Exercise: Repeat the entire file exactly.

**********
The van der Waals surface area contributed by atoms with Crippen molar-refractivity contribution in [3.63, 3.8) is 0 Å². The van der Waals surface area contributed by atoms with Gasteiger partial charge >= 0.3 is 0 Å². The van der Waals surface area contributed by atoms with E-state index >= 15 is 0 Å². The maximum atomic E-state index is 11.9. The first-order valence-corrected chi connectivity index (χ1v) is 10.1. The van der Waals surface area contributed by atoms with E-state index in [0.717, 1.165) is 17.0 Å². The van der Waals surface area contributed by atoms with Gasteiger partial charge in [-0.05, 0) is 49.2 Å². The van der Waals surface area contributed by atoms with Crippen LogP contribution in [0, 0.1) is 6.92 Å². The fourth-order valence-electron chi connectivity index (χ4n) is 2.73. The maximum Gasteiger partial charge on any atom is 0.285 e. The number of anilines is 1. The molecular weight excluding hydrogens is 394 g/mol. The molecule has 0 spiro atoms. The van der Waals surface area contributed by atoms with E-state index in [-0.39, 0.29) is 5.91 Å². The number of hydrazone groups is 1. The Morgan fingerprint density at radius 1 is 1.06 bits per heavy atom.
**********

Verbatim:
The van der Waals surface area contributed by atoms with Crippen molar-refractivity contribution in [3.63, 3.8) is 0 Å². The van der Waals surface area contributed by atoms with Gasteiger partial charge >= 0.3 is 0 Å². The van der Waals surface area contributed by atoms with E-state index >= 15 is 0 Å². The maximum atomic E-state index is 11.9. The first-order valence-corrected chi connectivity index (χ1v) is 10.1. The van der Waals surface area contributed by atoms with E-state index in [0.717, 1.165) is 17.0 Å². The van der Waals surface area contributed by atoms with Gasteiger partial charge in [-0.05, 0) is 49.2 Å². The van der Waals surface area contributed by atoms with Crippen LogP contribution in [0, 0.1) is 6.92 Å². The fourth-order valence-electron chi connectivity index (χ4n) is 2.73. The maximum Gasteiger partial charge on any atom is 0.285 e. The number of anilines is 1. The molecular weight excluding hydrogens is 394 g/mol. The molecule has 0 spiro atoms. The van der Waals surface area contributed by atoms with E-state index in [-0.39, 0.29) is 5.91 Å². The number of hydrazone groups is 1. The Morgan fingerprint density at radius 1 is 1.06 bits per heavy atom.